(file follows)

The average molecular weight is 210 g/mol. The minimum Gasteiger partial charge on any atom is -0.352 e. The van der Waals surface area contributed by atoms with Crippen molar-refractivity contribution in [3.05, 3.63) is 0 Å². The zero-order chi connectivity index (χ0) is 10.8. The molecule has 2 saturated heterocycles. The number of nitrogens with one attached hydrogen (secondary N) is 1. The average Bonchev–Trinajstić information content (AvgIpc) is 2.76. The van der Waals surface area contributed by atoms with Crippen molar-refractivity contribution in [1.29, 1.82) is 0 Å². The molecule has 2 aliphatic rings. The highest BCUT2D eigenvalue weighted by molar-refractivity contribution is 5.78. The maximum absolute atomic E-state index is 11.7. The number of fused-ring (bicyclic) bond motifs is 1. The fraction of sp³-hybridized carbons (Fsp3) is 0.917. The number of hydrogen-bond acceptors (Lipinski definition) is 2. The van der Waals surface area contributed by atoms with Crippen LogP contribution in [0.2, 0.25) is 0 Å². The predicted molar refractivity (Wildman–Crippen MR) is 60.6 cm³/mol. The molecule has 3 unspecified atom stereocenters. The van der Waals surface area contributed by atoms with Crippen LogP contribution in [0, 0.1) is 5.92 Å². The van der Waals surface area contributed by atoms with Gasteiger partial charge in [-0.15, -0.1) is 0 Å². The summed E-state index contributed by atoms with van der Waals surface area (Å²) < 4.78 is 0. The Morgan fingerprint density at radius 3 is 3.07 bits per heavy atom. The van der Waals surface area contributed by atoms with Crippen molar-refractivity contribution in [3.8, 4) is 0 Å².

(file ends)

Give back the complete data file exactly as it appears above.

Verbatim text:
The average molecular weight is 210 g/mol. The minimum Gasteiger partial charge on any atom is -0.352 e. The van der Waals surface area contributed by atoms with Crippen molar-refractivity contribution in [3.05, 3.63) is 0 Å². The zero-order chi connectivity index (χ0) is 10.8. The molecule has 2 saturated heterocycles. The number of nitrogens with one attached hydrogen (secondary N) is 1. The average Bonchev–Trinajstić information content (AvgIpc) is 2.76. The van der Waals surface area contributed by atoms with Crippen molar-refractivity contribution in [1.29, 1.82) is 0 Å². The molecule has 2 aliphatic rings. The highest BCUT2D eigenvalue weighted by molar-refractivity contribution is 5.78. The maximum absolute atomic E-state index is 11.7. The number of fused-ring (bicyclic) bond motifs is 1. The fraction of sp³-hybridized carbons (Fsp3) is 0.917. The number of hydrogen-bond acceptors (Lipinski definition) is 2. The van der Waals surface area contributed by atoms with Crippen LogP contribution in [0.2, 0.25) is 0 Å². The predicted molar refractivity (Wildman–Crippen MR) is 60.6 cm³/mol. The molecule has 3 unspecified atom stereocenters. The van der Waals surface area contributed by atoms with Crippen LogP contribution in [0, 0.1) is 5.92 Å². The van der Waals surface area contributed by atoms with Gasteiger partial charge in [-0.15, -0.1) is 0 Å². The summed E-state index contributed by atoms with van der Waals surface area (Å²) < 4.78 is 0. The Morgan fingerprint density at radius 3 is 3.07 bits per heavy atom. The van der Waals surface area contributed by atoms with Crippen molar-refractivity contribution in [3.8, 4) is 0 Å².